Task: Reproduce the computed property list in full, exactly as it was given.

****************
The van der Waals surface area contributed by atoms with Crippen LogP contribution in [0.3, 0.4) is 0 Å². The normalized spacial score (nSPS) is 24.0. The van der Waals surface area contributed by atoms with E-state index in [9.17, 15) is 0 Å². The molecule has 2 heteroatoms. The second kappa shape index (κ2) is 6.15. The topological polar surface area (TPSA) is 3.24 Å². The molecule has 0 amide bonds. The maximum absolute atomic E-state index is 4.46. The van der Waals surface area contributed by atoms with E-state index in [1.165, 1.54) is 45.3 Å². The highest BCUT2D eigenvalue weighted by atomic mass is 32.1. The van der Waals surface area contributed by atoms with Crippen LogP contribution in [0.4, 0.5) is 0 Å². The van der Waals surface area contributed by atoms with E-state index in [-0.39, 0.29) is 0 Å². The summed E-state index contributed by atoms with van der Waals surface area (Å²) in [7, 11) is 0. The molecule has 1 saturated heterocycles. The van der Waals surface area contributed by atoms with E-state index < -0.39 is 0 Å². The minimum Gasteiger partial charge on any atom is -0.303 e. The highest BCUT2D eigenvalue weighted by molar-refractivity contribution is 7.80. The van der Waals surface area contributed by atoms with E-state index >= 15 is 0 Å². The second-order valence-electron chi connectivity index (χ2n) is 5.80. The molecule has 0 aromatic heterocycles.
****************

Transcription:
The van der Waals surface area contributed by atoms with Crippen LogP contribution in [0.3, 0.4) is 0 Å². The normalized spacial score (nSPS) is 24.0. The van der Waals surface area contributed by atoms with E-state index in [9.17, 15) is 0 Å². The molecule has 2 heteroatoms. The second kappa shape index (κ2) is 6.15. The topological polar surface area (TPSA) is 3.24 Å². The molecule has 0 amide bonds. The maximum absolute atomic E-state index is 4.46. The van der Waals surface area contributed by atoms with E-state index in [1.165, 1.54) is 45.3 Å². The highest BCUT2D eigenvalue weighted by atomic mass is 32.1. The van der Waals surface area contributed by atoms with Crippen LogP contribution in [0.4, 0.5) is 0 Å². The van der Waals surface area contributed by atoms with E-state index in [-0.39, 0.29) is 0 Å². The summed E-state index contributed by atoms with van der Waals surface area (Å²) in [7, 11) is 0. The molecule has 1 saturated heterocycles. The van der Waals surface area contributed by atoms with E-state index < -0.39 is 0 Å². The minimum Gasteiger partial charge on any atom is -0.303 e. The highest BCUT2D eigenvalue weighted by molar-refractivity contribution is 7.80. The van der Waals surface area contributed by atoms with E-state index >= 15 is 0 Å². The second-order valence-electron chi connectivity index (χ2n) is 5.80. The molecule has 0 aromatic heterocycles.